When the reports from the school and others are sent, around two weeks before the meeting, read them through. Do they throw up any questions? If you want change, will any of the reports help show this is needed? Think if you want a friend or relative to come to the meeting with you, as you will need to tell the school this in advance.

Just before the meeting, make a final checklist of what you want to say. Include any changes you want to ask for and new outcomes you think are needed, now and for the future. Have a copy of the EHC Plan and the reports ready so you can refer to them in the meeting.

In the meeting

Make sure everyone in the meeting is introduced to you and your child.  Check who is making notes. The agenda should give time to looking back at how things have gone over the past year, but leave plenty of time for looking ahead too. Try not to get bogged down in small details, as this can mean the meeting ends without important issues being covered. There should be time to look through the EHC Plan sections and discuss if there been any changes in your child’s needs: have they achieved their outcomes or do they need amending? Is the provision is still relevant to meet their needs? Are they making progress? If not, “what would help?” is always a good question. If things are really not going well, you will want the meeting to look at whether this is still the right setting for your child. If you are approaching a phase transfer, the meeting should discuss their next possible placement.

In Year 9 and above the annual review should also look at preparing for adulthood i.e. longer term goals around education, employment or training, independence in the community, health and a place to live. You may need to remind the meeting of this as often schools are very much focused on the next 12 months, not the long term. SENDIASS can give you more information to help you look at these preparing for adulthood questions.

Before the end of the meeting, make sure you clarify what has been agreed and who will do what. Check what the school’s report is going to say. If there are disagreements, these should be noted in the report.

After the meeting

Teenager girl studying with older woman with grey hairThe school should write up the report and send it to the local authority and to you. Read through this carefully to check that it is a true reflection of what was said in the meeting. The LA must then decide if they are going to keep the plan as it is, cease it or amend it and let you know. This should be within four weeks.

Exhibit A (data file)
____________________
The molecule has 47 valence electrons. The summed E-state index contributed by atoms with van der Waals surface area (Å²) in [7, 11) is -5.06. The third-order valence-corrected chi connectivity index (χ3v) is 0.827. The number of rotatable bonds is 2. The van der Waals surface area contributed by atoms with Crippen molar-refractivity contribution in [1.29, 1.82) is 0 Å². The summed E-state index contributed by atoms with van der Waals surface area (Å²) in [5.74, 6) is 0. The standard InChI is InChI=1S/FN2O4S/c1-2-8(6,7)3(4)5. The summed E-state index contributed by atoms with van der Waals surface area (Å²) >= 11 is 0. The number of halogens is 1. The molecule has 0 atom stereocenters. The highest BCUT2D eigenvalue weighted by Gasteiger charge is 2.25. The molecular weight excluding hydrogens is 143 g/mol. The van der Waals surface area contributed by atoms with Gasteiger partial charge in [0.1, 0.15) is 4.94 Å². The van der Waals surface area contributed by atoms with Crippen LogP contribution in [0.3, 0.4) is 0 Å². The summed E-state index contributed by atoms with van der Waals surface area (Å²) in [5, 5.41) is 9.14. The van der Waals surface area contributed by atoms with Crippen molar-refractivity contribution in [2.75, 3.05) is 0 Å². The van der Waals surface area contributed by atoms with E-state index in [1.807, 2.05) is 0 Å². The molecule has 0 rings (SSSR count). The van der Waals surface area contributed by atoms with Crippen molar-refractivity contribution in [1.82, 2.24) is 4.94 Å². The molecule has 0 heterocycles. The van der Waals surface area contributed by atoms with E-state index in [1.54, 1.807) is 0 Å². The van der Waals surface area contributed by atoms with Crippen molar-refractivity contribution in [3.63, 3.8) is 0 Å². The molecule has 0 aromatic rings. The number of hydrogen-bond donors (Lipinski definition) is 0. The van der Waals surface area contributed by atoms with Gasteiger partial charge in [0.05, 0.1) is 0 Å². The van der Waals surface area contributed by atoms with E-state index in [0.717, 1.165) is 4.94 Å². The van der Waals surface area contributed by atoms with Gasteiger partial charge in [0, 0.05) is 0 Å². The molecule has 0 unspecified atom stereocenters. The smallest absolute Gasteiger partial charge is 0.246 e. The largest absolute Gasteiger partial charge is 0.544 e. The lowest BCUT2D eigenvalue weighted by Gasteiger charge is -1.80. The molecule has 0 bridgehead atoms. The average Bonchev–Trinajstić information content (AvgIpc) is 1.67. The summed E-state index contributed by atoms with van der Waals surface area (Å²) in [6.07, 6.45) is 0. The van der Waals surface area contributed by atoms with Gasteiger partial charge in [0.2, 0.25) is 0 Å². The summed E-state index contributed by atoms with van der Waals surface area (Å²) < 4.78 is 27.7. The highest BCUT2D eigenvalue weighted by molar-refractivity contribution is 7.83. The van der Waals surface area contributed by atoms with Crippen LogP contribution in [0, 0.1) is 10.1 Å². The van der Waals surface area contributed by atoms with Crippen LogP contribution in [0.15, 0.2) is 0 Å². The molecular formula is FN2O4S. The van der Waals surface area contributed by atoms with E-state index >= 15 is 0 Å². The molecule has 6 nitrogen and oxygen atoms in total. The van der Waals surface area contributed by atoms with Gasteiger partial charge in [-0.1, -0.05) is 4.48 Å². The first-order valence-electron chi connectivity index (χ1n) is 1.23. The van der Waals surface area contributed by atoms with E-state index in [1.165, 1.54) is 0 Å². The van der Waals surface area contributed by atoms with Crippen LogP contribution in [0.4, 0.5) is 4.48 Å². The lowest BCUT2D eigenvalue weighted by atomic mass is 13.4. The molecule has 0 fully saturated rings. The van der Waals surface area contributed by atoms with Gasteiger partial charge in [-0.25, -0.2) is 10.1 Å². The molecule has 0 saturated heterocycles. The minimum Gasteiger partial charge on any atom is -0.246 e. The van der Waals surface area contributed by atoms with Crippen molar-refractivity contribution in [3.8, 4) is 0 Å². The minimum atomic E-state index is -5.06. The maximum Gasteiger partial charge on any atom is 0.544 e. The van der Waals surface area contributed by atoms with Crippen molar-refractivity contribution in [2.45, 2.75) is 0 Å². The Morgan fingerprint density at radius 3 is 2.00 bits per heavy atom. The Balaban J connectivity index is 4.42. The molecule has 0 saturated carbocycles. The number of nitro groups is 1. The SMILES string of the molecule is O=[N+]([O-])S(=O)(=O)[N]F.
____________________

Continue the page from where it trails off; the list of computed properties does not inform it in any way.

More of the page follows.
Ceasing an EHC Plan means ending it altogether and should only be suggested if it is clear that the child or young person no longer needs one, for example when they finish education or if they no longer need the extra help a plan provides. This would be a good time to ask SENDIASS for advice if you are unsure.

Amending the plan means changing what it says about needs, provision or placement. In this case, you will get a copy of the original plan with the amendments as an accompanying note with the plan.  The process is more or less the same as when you first get an EHC Plan. You will have at least 15 days to request changes and a new school, if necessary. The local authority have eight weeks to finalise the plan or to decide not to agree the amendments. In reality then they should get on with this but technically there is no set period except that the plan must be finalised before the next review.  The annual review process is not complete until you have the final plan.

If you are not happy with the outcome of an annual review, you have the right to go to mediation or appeal. SENDIASS can give advice about this too.

More help

SENDIASS run workshops about annual reviews each term and an extra one or two each year on preparing for adulthood. You can find and book our workshops on Eventbrite. Liking our Amaze Facebook page is also a good way to be notified of upcoming events.

If you can’t get to an annual review workshop, there is video recording of the Annual Review Zoom Workshop that you can watch on YouTube in your own time.

The SENDIASS advice line can give advice about annual reviews. Leave a message on 01273 772289 to request an advice call or email sendiass@amazesussex.org.uk

Contact has a useful guide to annual reviews: https://contact.org.uk/help-for-families/information-advice-services/education-learning/ehc-plans-assessments/annual-reviews/

IPSEA has a checklist that sets out the law around annual reviews in detail. You can download it from here: https://www.ipsea.org.uk/the-annual-review-process